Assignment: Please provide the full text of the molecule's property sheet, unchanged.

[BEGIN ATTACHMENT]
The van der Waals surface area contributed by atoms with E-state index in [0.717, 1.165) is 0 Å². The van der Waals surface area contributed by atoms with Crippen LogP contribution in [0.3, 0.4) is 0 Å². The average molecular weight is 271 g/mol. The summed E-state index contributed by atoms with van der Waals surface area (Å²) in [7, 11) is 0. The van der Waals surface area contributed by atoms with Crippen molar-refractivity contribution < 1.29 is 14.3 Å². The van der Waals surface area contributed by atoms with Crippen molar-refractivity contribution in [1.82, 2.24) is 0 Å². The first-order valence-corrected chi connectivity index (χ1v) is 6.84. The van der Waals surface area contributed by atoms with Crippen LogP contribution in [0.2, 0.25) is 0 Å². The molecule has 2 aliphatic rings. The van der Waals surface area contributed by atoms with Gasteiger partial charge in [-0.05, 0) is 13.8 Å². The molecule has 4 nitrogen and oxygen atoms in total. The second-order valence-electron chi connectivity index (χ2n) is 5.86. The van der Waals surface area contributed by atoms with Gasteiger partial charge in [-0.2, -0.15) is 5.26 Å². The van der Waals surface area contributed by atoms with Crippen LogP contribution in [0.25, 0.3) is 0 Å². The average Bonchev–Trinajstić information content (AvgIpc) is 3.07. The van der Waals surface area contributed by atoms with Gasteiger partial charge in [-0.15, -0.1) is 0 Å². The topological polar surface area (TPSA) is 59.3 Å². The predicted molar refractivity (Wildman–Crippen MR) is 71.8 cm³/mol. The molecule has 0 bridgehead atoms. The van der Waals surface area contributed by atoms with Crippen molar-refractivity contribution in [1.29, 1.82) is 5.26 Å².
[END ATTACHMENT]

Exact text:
The van der Waals surface area contributed by atoms with E-state index in [0.717, 1.165) is 0 Å². The van der Waals surface area contributed by atoms with Crippen LogP contribution in [0.3, 0.4) is 0 Å². The average molecular weight is 271 g/mol. The summed E-state index contributed by atoms with van der Waals surface area (Å²) in [7, 11) is 0. The van der Waals surface area contributed by atoms with Crippen molar-refractivity contribution < 1.29 is 14.3 Å². The van der Waals surface area contributed by atoms with Crippen molar-refractivity contribution in [1.82, 2.24) is 0 Å². The first-order valence-corrected chi connectivity index (χ1v) is 6.84. The van der Waals surface area contributed by atoms with Crippen LogP contribution in [0.2, 0.25) is 0 Å². The molecule has 2 aliphatic rings. The van der Waals surface area contributed by atoms with Gasteiger partial charge in [-0.05, 0) is 13.8 Å². The molecule has 4 nitrogen and oxygen atoms in total. The second-order valence-electron chi connectivity index (χ2n) is 5.86. The van der Waals surface area contributed by atoms with Gasteiger partial charge in [-0.2, -0.15) is 5.26 Å². The van der Waals surface area contributed by atoms with Crippen LogP contribution in [0.25, 0.3) is 0 Å². The average Bonchev–Trinajstić information content (AvgIpc) is 3.07. The van der Waals surface area contributed by atoms with Gasteiger partial charge in [-0.15, -0.1) is 0 Å². The topological polar surface area (TPSA) is 59.3 Å². The predicted molar refractivity (Wildman–Crippen MR) is 71.8 cm³/mol. The molecule has 0 bridgehead atoms. The van der Waals surface area contributed by atoms with Crippen molar-refractivity contribution in [1.29, 1.82) is 5.26 Å².